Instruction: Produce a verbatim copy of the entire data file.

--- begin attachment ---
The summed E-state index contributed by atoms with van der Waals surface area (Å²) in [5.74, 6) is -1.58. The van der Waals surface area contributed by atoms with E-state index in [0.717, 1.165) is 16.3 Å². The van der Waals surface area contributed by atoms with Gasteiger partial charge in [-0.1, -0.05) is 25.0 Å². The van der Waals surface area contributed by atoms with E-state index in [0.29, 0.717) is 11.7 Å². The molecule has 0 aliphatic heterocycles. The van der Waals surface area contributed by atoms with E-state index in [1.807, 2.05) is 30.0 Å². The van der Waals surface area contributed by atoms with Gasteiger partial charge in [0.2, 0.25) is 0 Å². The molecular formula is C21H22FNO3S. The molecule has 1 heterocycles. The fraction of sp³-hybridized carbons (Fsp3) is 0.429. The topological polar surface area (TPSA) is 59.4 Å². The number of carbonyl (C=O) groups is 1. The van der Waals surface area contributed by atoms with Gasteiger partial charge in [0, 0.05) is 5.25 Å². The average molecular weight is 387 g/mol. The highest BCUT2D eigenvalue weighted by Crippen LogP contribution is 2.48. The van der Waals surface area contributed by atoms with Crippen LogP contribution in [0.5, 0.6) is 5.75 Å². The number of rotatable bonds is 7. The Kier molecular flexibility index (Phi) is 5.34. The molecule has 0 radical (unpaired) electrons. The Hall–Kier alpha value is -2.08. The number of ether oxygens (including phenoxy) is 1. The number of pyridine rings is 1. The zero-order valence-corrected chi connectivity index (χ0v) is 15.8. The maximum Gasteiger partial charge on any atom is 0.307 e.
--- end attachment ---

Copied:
The summed E-state index contributed by atoms with van der Waals surface area (Å²) in [5.74, 6) is -1.58. The van der Waals surface area contributed by atoms with E-state index in [0.717, 1.165) is 16.3 Å². The van der Waals surface area contributed by atoms with Gasteiger partial charge in [-0.1, -0.05) is 25.0 Å². The van der Waals surface area contributed by atoms with E-state index in [0.29, 0.717) is 11.7 Å². The molecule has 0 aliphatic heterocycles. The van der Waals surface area contributed by atoms with E-state index in [1.807, 2.05) is 30.0 Å². The van der Waals surface area contributed by atoms with Gasteiger partial charge in [0.2, 0.25) is 0 Å². The molecular formula is C21H22FNO3S. The molecule has 1 heterocycles. The fraction of sp³-hybridized carbons (Fsp3) is 0.429. The topological polar surface area (TPSA) is 59.4 Å². The number of carbonyl (C=O) groups is 1. The van der Waals surface area contributed by atoms with Gasteiger partial charge in [0, 0.05) is 5.25 Å². The average molecular weight is 387 g/mol. The highest BCUT2D eigenvalue weighted by Crippen LogP contribution is 2.48. The van der Waals surface area contributed by atoms with Crippen LogP contribution in [0.5, 0.6) is 5.75 Å². The number of rotatable bonds is 7. The Kier molecular flexibility index (Phi) is 5.34. The molecule has 0 radical (unpaired) electrons. The Hall–Kier alpha value is -2.08. The number of ether oxygens (including phenoxy) is 1. The number of pyridine rings is 1. The zero-order valence-corrected chi connectivity index (χ0v) is 15.8. The maximum Gasteiger partial charge on any atom is 0.307 e.